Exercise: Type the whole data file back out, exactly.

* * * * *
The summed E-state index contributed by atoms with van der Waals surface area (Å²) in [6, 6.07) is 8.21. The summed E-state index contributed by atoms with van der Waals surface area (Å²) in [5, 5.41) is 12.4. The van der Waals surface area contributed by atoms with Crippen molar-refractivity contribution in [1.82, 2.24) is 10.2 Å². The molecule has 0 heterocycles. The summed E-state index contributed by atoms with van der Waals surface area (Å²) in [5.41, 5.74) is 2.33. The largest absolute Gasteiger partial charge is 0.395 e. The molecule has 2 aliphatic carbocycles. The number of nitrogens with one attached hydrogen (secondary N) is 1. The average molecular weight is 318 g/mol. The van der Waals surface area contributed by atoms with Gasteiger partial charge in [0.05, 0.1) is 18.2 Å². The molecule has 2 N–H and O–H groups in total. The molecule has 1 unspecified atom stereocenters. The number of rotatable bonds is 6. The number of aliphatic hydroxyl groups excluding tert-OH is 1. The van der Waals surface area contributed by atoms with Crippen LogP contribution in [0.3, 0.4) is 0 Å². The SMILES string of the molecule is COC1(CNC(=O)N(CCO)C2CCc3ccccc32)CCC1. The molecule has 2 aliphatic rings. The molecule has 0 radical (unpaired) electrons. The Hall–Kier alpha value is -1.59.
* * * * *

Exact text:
The summed E-state index contributed by atoms with van der Waals surface area (Å²) in [6, 6.07) is 8.21. The summed E-state index contributed by atoms with van der Waals surface area (Å²) in [5, 5.41) is 12.4. The van der Waals surface area contributed by atoms with Crippen molar-refractivity contribution in [1.82, 2.24) is 10.2 Å². The molecule has 0 heterocycles. The summed E-state index contributed by atoms with van der Waals surface area (Å²) in [5.41, 5.74) is 2.33. The largest absolute Gasteiger partial charge is 0.395 e. The molecule has 2 aliphatic carbocycles. The number of nitrogens with one attached hydrogen (secondary N) is 1. The average molecular weight is 318 g/mol. The van der Waals surface area contributed by atoms with Gasteiger partial charge in [0.05, 0.1) is 18.2 Å². The molecule has 2 N–H and O–H groups in total. The molecule has 1 unspecified atom stereocenters. The number of rotatable bonds is 6. The number of aliphatic hydroxyl groups excluding tert-OH is 1. The van der Waals surface area contributed by atoms with Crippen LogP contribution in [0.3, 0.4) is 0 Å². The SMILES string of the molecule is COC1(CNC(=O)N(CCO)C2CCc3ccccc32)CCC1. The molecule has 2 aliphatic rings. The molecule has 0 radical (unpaired) electrons. The Hall–Kier alpha value is -1.59.